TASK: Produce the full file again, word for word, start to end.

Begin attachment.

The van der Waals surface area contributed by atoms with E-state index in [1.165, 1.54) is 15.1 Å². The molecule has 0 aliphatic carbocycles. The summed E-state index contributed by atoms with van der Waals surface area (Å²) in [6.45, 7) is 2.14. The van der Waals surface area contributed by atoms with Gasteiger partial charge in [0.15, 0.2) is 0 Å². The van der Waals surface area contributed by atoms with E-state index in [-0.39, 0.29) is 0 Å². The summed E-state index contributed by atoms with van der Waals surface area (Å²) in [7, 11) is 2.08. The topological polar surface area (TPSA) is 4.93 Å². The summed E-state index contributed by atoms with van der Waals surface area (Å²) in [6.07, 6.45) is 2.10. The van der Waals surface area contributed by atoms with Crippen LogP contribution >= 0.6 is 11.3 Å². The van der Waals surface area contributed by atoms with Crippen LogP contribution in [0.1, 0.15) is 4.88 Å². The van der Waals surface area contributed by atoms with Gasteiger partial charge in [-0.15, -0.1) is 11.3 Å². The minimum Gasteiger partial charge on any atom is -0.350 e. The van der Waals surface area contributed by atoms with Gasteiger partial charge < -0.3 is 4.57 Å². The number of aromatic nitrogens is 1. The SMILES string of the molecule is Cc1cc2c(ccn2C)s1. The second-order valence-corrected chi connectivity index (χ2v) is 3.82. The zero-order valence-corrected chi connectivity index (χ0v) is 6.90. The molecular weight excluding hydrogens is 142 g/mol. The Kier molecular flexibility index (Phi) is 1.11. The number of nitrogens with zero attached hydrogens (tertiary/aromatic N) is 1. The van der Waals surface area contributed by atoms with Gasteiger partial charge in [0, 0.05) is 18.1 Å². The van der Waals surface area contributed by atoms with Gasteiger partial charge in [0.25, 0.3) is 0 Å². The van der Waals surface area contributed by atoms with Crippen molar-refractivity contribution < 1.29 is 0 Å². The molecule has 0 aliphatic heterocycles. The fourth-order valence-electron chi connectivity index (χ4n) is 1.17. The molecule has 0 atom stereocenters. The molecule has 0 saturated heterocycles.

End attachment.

The van der Waals surface area contributed by atoms with E-state index in [1.165, 1.54) is 15.1 Å². The molecule has 0 aliphatic carbocycles. The summed E-state index contributed by atoms with van der Waals surface area (Å²) in [6.45, 7) is 2.14. The van der Waals surface area contributed by atoms with Gasteiger partial charge in [0.15, 0.2) is 0 Å². The van der Waals surface area contributed by atoms with E-state index in [-0.39, 0.29) is 0 Å². The summed E-state index contributed by atoms with van der Waals surface area (Å²) in [7, 11) is 2.08. The topological polar surface area (TPSA) is 4.93 Å². The summed E-state index contributed by atoms with van der Waals surface area (Å²) in [6.07, 6.45) is 2.10. The van der Waals surface area contributed by atoms with Crippen LogP contribution >= 0.6 is 11.3 Å². The van der Waals surface area contributed by atoms with Crippen LogP contribution in [0.1, 0.15) is 4.88 Å². The van der Waals surface area contributed by atoms with Gasteiger partial charge in [-0.15, -0.1) is 11.3 Å². The minimum Gasteiger partial charge on any atom is -0.350 e. The van der Waals surface area contributed by atoms with Gasteiger partial charge < -0.3 is 4.57 Å². The number of aromatic nitrogens is 1. The SMILES string of the molecule is Cc1cc2c(ccn2C)s1. The second-order valence-corrected chi connectivity index (χ2v) is 3.82. The zero-order valence-corrected chi connectivity index (χ0v) is 6.90. The molecular weight excluding hydrogens is 142 g/mol. The Kier molecular flexibility index (Phi) is 1.11. The number of nitrogens with zero attached hydrogens (tertiary/aromatic N) is 1. The van der Waals surface area contributed by atoms with Gasteiger partial charge in [0, 0.05) is 18.1 Å². The van der Waals surface area contributed by atoms with Gasteiger partial charge in [0.25, 0.3) is 0 Å². The van der Waals surface area contributed by atoms with Crippen molar-refractivity contribution < 1.29 is 0 Å². The molecule has 0 aliphatic heterocycles. The fourth-order valence-electron chi connectivity index (χ4n) is 1.17. The molecule has 0 atom stereocenters. The molecule has 0 saturated heterocycles.